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Kudos for expanding your musical horizons by learning the guitar. I find it to be one of the most versatile musical instruments available. A capo is not required to play a song on guitar in any key you desire but will make it much easier to play in certain keys. The way a guitar and similar fretted stringed instruments are set up makes it difficult to ...


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I'm guessing since you mention sessions and whistles that your major focus is on Irish or Scottish music. With a D whistle you'd be playing mostly in D and G, I think you'll find the best results to capo 3 and play in G positions for Bb (equivalent of D in a D whistle) and stay on capo 3 and play in C position for Eb (equivalent of playing in G on a D ...


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You could also tune the guitar down a half step to get the Natural open Bb / Eb and Ab. Some of the open chords may be different then but it is an option.


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Adding to Dave's answer, specifically playing along with a Bb instrument, *capo 1st fret, use 'open' A, D and E, or E7. *capo 3rd fret, use 'open' G, C and D, or D7. *capo 6th fret, use 'open' E, A and B7. Slight problems for a beginner would be - in the first case, F#m, Bm and C#m. In the second - Bm, and the third - F#m, G#m and C#m, as all those ...


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For guitar players the keys E, A, D, G, C (and relative minors/modes) are considered "easy" keys -- the common, beginer open chords fall in these keys. And especially for acoustic guitars, the ringing of open strings in these keys is a part of the guitar's tonal quality, and is desireable for some styles of music. So what do you do when you want to play in ...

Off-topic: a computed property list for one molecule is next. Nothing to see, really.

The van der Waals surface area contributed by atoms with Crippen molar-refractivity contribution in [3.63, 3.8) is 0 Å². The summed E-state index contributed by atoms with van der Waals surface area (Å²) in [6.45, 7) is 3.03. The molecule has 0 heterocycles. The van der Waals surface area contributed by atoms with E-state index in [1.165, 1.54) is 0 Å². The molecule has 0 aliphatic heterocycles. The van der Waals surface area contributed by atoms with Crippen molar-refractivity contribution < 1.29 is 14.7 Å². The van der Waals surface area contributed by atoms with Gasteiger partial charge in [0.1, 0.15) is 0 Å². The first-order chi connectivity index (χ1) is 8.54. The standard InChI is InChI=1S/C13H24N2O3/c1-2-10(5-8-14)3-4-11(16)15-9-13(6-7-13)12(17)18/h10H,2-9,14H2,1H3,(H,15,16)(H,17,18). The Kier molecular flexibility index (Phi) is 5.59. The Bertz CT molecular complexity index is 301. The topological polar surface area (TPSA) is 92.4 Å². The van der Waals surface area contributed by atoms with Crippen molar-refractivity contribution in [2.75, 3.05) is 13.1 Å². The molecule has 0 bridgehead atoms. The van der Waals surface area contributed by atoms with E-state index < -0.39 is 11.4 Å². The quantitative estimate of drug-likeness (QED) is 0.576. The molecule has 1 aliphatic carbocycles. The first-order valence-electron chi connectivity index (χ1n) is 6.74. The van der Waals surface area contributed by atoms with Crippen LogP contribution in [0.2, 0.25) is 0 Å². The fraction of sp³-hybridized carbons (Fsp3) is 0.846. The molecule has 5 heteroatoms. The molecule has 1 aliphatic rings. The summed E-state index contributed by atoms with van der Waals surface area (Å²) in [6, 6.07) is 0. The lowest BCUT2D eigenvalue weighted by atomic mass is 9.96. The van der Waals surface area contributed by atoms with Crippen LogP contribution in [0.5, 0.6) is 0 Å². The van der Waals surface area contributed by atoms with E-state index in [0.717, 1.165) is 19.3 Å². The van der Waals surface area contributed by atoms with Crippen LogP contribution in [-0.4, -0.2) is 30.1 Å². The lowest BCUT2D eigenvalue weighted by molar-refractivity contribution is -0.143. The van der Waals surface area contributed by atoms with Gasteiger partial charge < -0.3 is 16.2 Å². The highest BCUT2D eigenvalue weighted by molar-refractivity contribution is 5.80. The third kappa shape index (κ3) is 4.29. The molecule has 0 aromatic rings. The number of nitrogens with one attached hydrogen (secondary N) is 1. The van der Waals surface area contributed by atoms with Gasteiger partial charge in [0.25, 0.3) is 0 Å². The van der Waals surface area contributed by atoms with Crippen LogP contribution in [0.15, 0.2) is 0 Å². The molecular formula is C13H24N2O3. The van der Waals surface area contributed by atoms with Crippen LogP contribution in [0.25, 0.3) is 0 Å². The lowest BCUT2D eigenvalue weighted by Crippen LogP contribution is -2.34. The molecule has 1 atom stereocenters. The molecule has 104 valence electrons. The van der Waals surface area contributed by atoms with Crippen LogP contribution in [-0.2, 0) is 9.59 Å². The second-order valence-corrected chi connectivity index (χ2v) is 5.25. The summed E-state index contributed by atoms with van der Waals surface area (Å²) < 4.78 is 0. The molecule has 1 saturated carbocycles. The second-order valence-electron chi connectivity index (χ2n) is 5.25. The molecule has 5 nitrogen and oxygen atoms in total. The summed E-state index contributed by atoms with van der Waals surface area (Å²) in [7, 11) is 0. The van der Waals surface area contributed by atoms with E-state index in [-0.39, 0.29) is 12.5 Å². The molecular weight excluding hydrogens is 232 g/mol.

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A guitar in standard tuning is actually a good fit for the key of G major (E minor) since the you can take advantage of some basic open chords in the key of G major which are G(I), Am(ii), C(IV), D(V), and Em(vi) as shown below: G Am C D Em If you were to put a capo on the 2nd fret you would be able to use the same shapes to make the same relative ...


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If you continue to progress, you'll soon run into parts written in other transpositions, and thus will learn to "re-think" the meaning of tone names. It's not that different from learning to read "concert pitch" in bass, tenor, alto, and treble clefs. So I agree that the answer is "all of the above,... and then some" :-). Typically a discussion of ...


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Most players think and speak in the written key, in my experience. However, they DO need to be aware that when discussing with other musos, that most others will probably be in 'concert'. Imagine an alto sax player communicating with a tenor and a pianist... So, Yes to 1, 2 and 3! As an aside, it would be interesting and useful for you to attempt to read ...



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